A living will contains instructions to be carried out in the event that you become too ill or incapacitated to make legal decisions for yourself. Also called a health care directives or advanced medical directives, living wills are often made early on life, before anything can happen that might take the person by surprise. As such, it is a good way to protect yourself and your assets in the event of unexpected tragedy.

What Belongs in a Living Will?

Living wills often contain instructions regarding the type of medical treatment that the person drafting the will would like to receive. For example, instructions are often offered regarding:

  • CPR
  • Resuscitation
  • Organ donation
  • Amputation
  • Life support
  • Medication such as pills or injections
  • Other medical decisions

Making a living will can also involve other considerations aside form heath care, such as:

  • Whether or not to appoint a person who will act on behalf of the incapacitated person.
  • Whether or not the person’s property or estate will be affected by certain medical conditions.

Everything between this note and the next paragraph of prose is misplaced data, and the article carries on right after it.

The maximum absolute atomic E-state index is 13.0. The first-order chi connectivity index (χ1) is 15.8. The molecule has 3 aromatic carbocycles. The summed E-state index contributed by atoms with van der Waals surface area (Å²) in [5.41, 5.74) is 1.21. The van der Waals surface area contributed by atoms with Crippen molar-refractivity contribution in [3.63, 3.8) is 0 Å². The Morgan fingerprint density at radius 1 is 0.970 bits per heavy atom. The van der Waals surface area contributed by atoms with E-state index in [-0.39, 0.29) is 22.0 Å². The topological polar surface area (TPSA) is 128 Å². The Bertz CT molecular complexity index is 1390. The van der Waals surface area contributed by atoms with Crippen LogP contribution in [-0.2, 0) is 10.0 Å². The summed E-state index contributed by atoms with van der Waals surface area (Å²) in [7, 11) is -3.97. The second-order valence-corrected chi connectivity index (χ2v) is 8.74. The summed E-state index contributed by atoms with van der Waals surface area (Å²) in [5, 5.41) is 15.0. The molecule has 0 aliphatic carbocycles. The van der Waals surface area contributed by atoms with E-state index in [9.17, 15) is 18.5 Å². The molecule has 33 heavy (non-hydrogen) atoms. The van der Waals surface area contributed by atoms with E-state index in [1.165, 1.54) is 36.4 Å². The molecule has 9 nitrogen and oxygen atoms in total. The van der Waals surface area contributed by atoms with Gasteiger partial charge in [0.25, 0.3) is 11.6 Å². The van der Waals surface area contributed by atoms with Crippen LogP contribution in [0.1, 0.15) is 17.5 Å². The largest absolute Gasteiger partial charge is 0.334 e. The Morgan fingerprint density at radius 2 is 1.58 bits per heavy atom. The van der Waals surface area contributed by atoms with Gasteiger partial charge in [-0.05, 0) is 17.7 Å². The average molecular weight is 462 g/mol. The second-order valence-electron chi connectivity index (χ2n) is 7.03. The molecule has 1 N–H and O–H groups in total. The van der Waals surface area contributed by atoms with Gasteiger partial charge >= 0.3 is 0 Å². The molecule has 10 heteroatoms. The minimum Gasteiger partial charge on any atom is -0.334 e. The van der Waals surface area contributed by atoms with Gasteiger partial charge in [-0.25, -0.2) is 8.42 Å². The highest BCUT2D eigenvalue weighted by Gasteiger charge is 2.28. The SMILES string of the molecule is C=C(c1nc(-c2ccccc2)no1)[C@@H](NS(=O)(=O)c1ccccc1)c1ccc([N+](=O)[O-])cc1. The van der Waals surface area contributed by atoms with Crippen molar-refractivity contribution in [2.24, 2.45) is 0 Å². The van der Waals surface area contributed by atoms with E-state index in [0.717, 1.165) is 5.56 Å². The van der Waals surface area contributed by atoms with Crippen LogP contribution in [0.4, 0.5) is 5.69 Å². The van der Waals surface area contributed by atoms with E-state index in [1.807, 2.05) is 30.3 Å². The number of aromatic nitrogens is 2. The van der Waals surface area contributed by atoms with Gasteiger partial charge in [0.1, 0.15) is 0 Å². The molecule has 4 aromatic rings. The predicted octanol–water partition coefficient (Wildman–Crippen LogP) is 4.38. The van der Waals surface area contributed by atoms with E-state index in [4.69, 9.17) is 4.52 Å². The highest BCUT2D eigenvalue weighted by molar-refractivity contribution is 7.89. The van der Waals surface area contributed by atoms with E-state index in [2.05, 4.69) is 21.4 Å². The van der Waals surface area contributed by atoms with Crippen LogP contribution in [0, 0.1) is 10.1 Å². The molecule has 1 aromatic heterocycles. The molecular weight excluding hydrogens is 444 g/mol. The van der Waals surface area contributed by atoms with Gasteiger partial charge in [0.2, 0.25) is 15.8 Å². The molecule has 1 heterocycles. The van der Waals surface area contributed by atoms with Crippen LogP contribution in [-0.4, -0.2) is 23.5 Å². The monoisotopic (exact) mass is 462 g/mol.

Can a Living Will be Contested?

Living wills can sometimes be contested or adjusted after they are enacted. Usually, the living will becomes “active” when the conditions listed in the document occur (such as the onset of a terminal illness or incapacitation). After this point, the person may no longer be able to make legal decisions. Thus, the living will may appoint a person who will be authorized to make legal actions on behalf of the person.

If any legal disputes arise, it will be up to the appointed person to make legal decisions or responses. This is why it’s important that the living will be as clear as possible, so that conflicts may be resolved if necessary in the future. However, like any written document or contract, it may be difficult to contest or dispute the actual written contents of the living will provisions.

Should I Hire a Lawyer for Help With a Living Will?

You may need to hire a estate lawyer if you need help writing, editing, reviewing, or contesting a living will. Your attorney can provide you with legal advice on your documents, and can ensure that they are valid under state laws. Also, if a legal dispute arises, a qualified attorney near you can help represent you during court litigation proceedings.